1. My sister got a brand new King Charles puppy last year. After 35 years as a teacher, she fancied herself as quite the dog whisperer and master trainer. The dog is definitely the alpha…

      Liked by 7 people

  5. Rise and Shine Baboons,

    I am eagerly anticipating the puppy stories. Containing and managing puppy chewing is one of the biggest challenges out there, after the puppy adjusts to being without littermates and Doggie Momma. Our last puppy, Lucky, took to licking my antique wagon box because she liked the taste of a wagon train, I guess. It is painted with milk paint, then coated with the dust of the trail from 1807-1860, when it was part of the family covered wagon. Lucky licked a patch about 1 1/2 inches wide and created a blister on her nose by doing so. During her lifetime I kept the box wrapped in plastic so she could not inflict more damage.

    We also may be getting a puppy or a corgi rescue when we return to Minnesota. Our dog, Bootsy is aging. We got her as a rescue dog in 2011 when she was a young dog who had already had a litter of puppies in a dog hoarder house. So we have had our little dear for 11 years. She was a very traumatized dog when we got her. She had terrible nightmares in which she would scream and yelp. Thankfully, that has stopped and I was able to use my people trauma treatment techniques to treat her as well. Last September (2019) she was mauled by the neighbor’s visiting dog, and I was concerned her trauma behaviors would return, but they did not and she healed beautifully. Bootsty stood between my husband and serious depression during the pandemic isolation last winter, so I think as we age, we cannot afford to be without a dog. I will either find another rescue Corgi or get a puppy this summer while Bootsy is still with us to help socialize the new dog. I have found an active Corgi rescue community, so I am hoping for another young adult dog to join us.

    I am also an adoptive (human) parent. It has been a wonderful experience.

    Liked by 7 people

    1. Puppy proofing the house is our next chore. Terriers are so good at testing limits and making their own fun. I need to focus especially on securing electrical cords.

      Liked by 5 people

    1. The list of things we can chose to feel guilty about is long. Very long. I’d wager that there isn’t one among us that isn’t making choices that someone else scoffs at. Relax and enjoy your anticipation and preparation for your new puppy. I hope this is a happy adventure for everyone, including your cat.

      Liked by 4 people

  6. Mom always said, “Having a dog is like having another kid.” My sister got my four-footed brother for my mom’s 40th birthday. It was certainly a ~special~ occasion. One of my brothers had his wisdom teeth cut out that week, I put a baseball through the front picture window, and my sister got us a dog. It was not a great week for her. My sister justified getting him with mom’s birthday but she really got him for me (I was 9, going on 10). He was a purebred English Springer Spaniel, black and white, the runt of the litter. But he was smart, personable, friendly, and had a mischievous streak a mile wide. Even as a little puppy, he would steal mom’s clothespins from the ice cream bucket in the backyard and howl with laughter as she chased him around and couldn’t catch him.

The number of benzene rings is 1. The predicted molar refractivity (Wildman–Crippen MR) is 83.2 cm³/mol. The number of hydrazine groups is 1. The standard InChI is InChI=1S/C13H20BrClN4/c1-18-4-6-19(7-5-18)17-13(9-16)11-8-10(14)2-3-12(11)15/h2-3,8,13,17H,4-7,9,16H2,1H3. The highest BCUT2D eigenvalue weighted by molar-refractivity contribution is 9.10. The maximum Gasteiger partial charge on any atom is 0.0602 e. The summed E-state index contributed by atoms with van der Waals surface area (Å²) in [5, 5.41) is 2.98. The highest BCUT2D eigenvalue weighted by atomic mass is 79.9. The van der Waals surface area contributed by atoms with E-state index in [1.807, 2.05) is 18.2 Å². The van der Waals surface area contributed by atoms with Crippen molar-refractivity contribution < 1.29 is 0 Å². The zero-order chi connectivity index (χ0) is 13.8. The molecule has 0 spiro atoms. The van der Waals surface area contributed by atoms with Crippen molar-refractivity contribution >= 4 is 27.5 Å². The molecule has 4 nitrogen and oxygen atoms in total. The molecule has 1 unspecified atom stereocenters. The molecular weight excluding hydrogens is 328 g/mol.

Liked by 4 people

  7. Our Bernie, a mini dachshund, was a four year old rescue when we got him. He had been used as a stud, and was not properly socialized as a puppy. He’s still not comfortable around other dogs. He does NOT enjoy the dog park. He and Martha, our muted tortie, get along fine, probably because neither of them pay undue attention to the other. It is obvious, however, that they are very much aware of each other. Bernie will go out of his way rather than pass within too close a range of Martha; she, on the other hand, is likely to take a good-natured swipe at him if he accidentally crosses her path. She’s the boss, no doubt about that. Bernie is all bark and no bite, but essentially they coexist pretty peacefully.

    Liked by 3 people

  8. Most of the animals that I have had in my adult life have been rescues even my last Irish Setter and lady Samoyed came from Irish Setter and Samoyed rescue organizations. So that means I’ve adopted a lot of adult animals and that’s worked out quite well. Nimue, my little terrorist tabby, was rescued as a kitten and has led me to realize that I don’t ever want another kitten in my life. Puppies have a lot of energy but it’s all on the ground kittens can get everywhere.

    And I am also an adoptive people parent. YA is my treasure.

    Liked by 6 people

  9. The cat will survive I promise. It will be a learning curve but cats adjust. I have a service dog in training, a rescue dog from the shelter, a horse rescue, a donkey rescue, and 6 barn cats! Training is the most difficult part. My SDIT (Tallulah) is turning a year old in 2 1/2 months. It’s been a long journey towards getting her certified to help me and it’s been hours upon hours of work. Buy loads of treats in advance and a gentle leader for sure ❤️ prepare to work hard!

    Like